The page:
Laura Lucero, on Nov. 16, described the love that goes into the recipes at Taco El Chingón. Credit: Yvonne Albinowski


2809 Merrick Rd., Bellmore



SERVICE: All smiles from behind the counter, and everything carefully wrapped in your takeout bag.

AMBIENCE: A postage stamp of a takeout spot with a counter, one booth and a few tiny tables; there is also a small market for chips, salsa, guacamole, flan and the like.

ESSENTIALS: Open every day except Sunday for breakfast, lunch and dinner. Credit cards accepted. No alcohol. Plenty of lot parking. Handicapped accessible, but challenging for wheelchairs.

The stirrings of love can start humbly: In this case, with suadero tacos wedged into a foam container, the tortillas slightly browned, minced cilantro and onion falling across the top. I bit into one while in my car outside Taco El Chingón — the booth inside had been taken — and the brisket-like meat, deeply concentrated, made the cold day fall away. I opened the other container: Shrimp tacos, double wrapped, overfilled, each shrimp seared and taut and squirting a little as I ate.

I doubled down on the second visit: Carnitas, al pastor, chicken, campechanos. When I arrived to this cheerful little eatery, just off Merrick Road, owner Laura Lucero had immaculately packed up two bags and filled plastic containers with each of the six salsas she makes daily, from a zingy tomatillo salsa to a vivid salsa roja. The car filled with garlicky smells that would linger for hours. Later, at my desk, I was tucking into an al pastor taco as I talked to an editor, when she saw a look pass over my face.

“What happened?” she asked. 

“I just bit into a pocket of fat,” I said. We both fell silent — she understood.

I’ve eaten al pastor in many forms — as a flap of pork with a single slice of pineapple; as a pile of citrusy shavings. This one, cooked not on a spit but on the grill, was as succulent as all get out, diced pork shoulder stained with guajillo chile, pineapple, achiote, cinnamon and a few other things, and far from a sad desk lunch.

Lucero was raised in Mexico City, where practically every corner is a street-food valhalla, and learned to cook from both her mother and grandmother back in their native rural Puebla; her dad owned a taqueria when she was little, and after moving to New York City when she was 24, Lucero worked in the food industry.

Now 41, Lucero opened Taco El Chingón this summer, and she has precise, uncompromising ideas about how food should be cooked, including eschewing cans and making most everything fresh daily: Her tacos, while stripped down to their essential cores, wallop with flavor. For carnitas, she braises pork shoulder the way she learned from her dad, with lard and orange juice and some sugar; though a touch dry when I had it, it was still clean and rich. The lengua — diced, grilled beef tongue — has the seductive vibe of offal about it; campechanos, a mashup of shredded beef and crumbled chorizo, vibrated with heat.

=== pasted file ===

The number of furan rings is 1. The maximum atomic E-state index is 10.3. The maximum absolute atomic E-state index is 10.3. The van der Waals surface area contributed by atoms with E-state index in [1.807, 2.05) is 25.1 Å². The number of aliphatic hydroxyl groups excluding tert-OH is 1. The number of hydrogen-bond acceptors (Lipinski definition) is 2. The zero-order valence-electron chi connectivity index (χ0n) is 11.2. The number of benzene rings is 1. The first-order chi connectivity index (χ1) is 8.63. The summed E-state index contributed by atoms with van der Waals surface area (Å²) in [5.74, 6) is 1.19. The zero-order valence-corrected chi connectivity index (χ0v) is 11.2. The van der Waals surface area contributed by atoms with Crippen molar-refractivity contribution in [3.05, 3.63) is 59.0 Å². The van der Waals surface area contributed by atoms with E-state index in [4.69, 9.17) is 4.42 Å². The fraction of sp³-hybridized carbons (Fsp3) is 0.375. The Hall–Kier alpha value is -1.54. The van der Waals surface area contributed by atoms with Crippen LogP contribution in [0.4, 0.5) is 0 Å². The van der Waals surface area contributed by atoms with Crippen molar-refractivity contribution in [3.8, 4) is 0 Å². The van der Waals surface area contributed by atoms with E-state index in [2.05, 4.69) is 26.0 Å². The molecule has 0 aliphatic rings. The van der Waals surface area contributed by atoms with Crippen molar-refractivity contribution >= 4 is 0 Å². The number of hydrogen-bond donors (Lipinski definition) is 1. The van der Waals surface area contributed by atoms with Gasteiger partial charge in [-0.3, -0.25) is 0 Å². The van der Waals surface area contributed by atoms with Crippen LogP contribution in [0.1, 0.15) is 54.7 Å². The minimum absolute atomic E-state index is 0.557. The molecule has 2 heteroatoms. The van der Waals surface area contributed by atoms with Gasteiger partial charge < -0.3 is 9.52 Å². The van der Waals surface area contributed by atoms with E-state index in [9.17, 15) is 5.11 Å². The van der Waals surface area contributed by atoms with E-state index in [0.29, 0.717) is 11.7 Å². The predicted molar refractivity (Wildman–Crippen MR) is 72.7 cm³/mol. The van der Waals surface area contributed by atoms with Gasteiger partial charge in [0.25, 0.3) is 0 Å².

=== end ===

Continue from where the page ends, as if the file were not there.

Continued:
For $2 extra, you can have these on housemade tortillas, but the ones that Taco El Chingón uses are pretty excellent; pale, pliable, fresh-tasting and puffing out in places. Thicker, more irregular house-pressed corn cakes serve as a base for sopes, smeared with especially luxe refried beans, piled with fistfuls of crumbled queso fresco and shredded iceberg. 

While sturdy enough, they play a backup fiddle to the magnificent, rare-in-these-parts machete — a floppy, oversized house tortilla layered with refried beans, melted Oaxacan cheese sliced avocado, tangy crema and meat of your choosing. Then folded, the insides ooze out as you eat, so try to sit at a table (or desk) and not your car …. just sayin’.

Of El Chingón’s tortas, not much can prepare you for the torta Cubano, a drippy creation that rivals muffuletta in complexity: Charred-all-over hero bread slathered with mayo and aggressively piled with carnitas, a flap of ham and a split hot dog, a gooey medium of melted Oaxacan cheese trying to hold it all together. It’s breakfast, lunch and dinner rolled into one.

Speaking of which, Taco El Chingón serves breakfast all day, and the huevos rancheros are stunning, as if someone went all Joan Miro with fried eggs positioned on crisp tortillas, rimmed with a simple tomato salsa. I had these during a third visit, when the booth was free and we finally ate in. The room was so cold we kept on our jackets on. There is no alcohol, but the tart hibiscus tea (called jamaica) is among the finest, and the cinnamon-laced horchata is made daily. Skip the nachos, an unnecessary nod to Americana, in favor of house tortilla chips, hefty and salty, dredged through guacamole which tastes like it stepped out of an avocado minutes before.

I was nonplussed by the quesadilla, not as cheesy as you’d like. But the flautas! They are behemoth, queens among flautas, crisp as coral on the outside and inlaid with chorizo-spiked potatoes on the inside, armored in shredded iceberg and queso fresco and green salsa. They cemented full-on amor. How long does it take to drive to Bellmore, again?

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